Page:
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  • Writer's pictureMaya

The Complete Guide to Setting Up Restaurant Payroll

If you’re new to launching a restaurant, necessary business operations can seem completely foreign and, as a result, insurmountably hard to understand—let alone trying to actually do it. As far as the federal, state and local governments, as well as your employees, are concerned, though, managing your payroll system is one of the most important jobs you have.

What do you need to get payroll started at your new restaurant?

1. EIN

Getting an EIN, or Employer Identification Number, is the first step towards identifying yourself as a legitimate business in the eyes of the federal government. This number, also known as your Employer Tax ID, establishes you as a business entity which allows you to open a company bank account, apply for licenses and file your tax returns. You can get an EIN online through the IRS.

Along the same lines, it’s important to note that some state and local governments require a business ID for their tax purposes too. You should contact your officials to see if you need one and learn how to apply.

2. Staff Information

To properly file your necessary payroll paperwork, you’ll need personal information from your staff. It’s required for the forms and reports that you need to file taxes on their behalf. Get your teams’ names, dates of birth, addresses, employment start or end dates, tax filing numbers and compensation methods in writing. Then fill out and submit for verification Forms I-9, for employment eligibility, as well as W-4s or W-9s (for employees and independent contractors, respectively). Gathering these forms and information is critical to remaining compliant with state and federal laws surrounding small business payroll systems.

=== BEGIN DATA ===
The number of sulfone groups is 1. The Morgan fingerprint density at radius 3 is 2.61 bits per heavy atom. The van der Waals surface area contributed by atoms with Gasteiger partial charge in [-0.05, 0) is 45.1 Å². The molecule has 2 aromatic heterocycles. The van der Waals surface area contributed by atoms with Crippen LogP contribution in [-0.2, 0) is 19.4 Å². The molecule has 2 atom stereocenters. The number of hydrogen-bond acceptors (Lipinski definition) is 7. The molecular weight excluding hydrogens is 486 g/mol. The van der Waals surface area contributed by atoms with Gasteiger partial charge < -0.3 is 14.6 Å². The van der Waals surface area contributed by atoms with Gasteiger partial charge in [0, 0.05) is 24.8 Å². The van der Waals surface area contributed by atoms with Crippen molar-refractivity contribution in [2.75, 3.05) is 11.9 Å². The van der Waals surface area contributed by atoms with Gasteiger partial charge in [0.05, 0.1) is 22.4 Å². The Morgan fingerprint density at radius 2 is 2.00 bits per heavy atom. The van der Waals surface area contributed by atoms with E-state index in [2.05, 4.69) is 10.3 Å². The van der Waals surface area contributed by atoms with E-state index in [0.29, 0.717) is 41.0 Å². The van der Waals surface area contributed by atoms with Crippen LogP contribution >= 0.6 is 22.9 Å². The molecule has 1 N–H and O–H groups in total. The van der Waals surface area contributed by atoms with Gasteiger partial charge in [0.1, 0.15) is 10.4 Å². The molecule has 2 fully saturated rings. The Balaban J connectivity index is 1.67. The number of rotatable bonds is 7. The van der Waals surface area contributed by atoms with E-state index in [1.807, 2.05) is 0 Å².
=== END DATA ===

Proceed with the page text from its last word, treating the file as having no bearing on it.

3. Employee Classification

Speaking of employees versus independent contractors, you’ll need to classify your employees to determine the legalities surrounding their wages, including what you owe and withhold in taxes. Are they full or part time? Are they a tipped worker?